Distance By Ijeoma Umebinyuo


You should call your mother; she has become more prayerful with age and your absence make her bones ache. You tell me how the sky is no different in America, still blue on some days, still grey on so many days and you say, “there is no snow in Los Angeles” as you tell me quietly how life has become too difficult. Your emails come scantily written and I read it slowly in the Internet café. I burn candles every night for your soul and spirit to remain intact, offering prayers to Chukwu as the candles burn softly, but you must call your mother. She needs to hear your voice, last week; I saw her kneeling alone in the church weeping.

The rain has come again, the road to her home is filled with potholes and water, the lines in the petrol station is long and everything is hard. Everyone around us is trying not to sink. You told me in your last email how you have had to scrap to send her money, every month, you send her enough to keep her body intact with her soul. You are a good child – she knows that.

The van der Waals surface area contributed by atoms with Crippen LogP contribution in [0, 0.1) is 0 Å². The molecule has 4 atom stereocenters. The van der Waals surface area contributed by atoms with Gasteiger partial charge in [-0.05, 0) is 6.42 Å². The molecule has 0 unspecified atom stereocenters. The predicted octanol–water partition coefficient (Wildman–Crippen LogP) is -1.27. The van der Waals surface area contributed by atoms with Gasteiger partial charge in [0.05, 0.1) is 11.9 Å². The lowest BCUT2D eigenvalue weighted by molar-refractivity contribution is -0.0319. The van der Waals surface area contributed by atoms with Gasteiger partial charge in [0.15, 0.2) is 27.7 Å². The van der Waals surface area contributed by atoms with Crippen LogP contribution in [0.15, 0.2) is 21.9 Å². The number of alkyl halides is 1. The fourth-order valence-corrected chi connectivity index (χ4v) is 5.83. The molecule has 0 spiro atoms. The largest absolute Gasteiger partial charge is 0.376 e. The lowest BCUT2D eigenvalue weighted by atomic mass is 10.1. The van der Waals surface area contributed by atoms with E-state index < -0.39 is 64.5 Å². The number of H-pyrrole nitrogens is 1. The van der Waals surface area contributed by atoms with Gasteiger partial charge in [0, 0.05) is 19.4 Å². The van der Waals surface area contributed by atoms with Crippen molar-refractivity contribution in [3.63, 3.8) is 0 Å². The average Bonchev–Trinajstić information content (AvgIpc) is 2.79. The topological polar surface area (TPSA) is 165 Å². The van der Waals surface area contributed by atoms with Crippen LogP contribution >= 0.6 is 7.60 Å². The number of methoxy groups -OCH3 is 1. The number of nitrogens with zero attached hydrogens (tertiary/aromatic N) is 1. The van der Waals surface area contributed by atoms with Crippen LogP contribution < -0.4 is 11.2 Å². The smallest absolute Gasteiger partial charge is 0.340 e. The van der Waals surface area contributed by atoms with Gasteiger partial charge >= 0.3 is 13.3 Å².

I know America is difficult, I know you do not want to tell her how you sent me an email, telling me you cannot mourn the dead here, how your two jobs keep your rent paid; that school is almost over and you cannot wait to get your degree. I know I know you do not want to speak of these things to your mother. Still, she needs to hear your voice.
She needs to feel you’re alive in her bones.
Obiageli, I will tell her to expect your call.

Your father’s funeral went well.

By Ijeoma Umebinyuo


I am a writer and a recent author of my first collection of poems.
I was born and raised in Nigeria.

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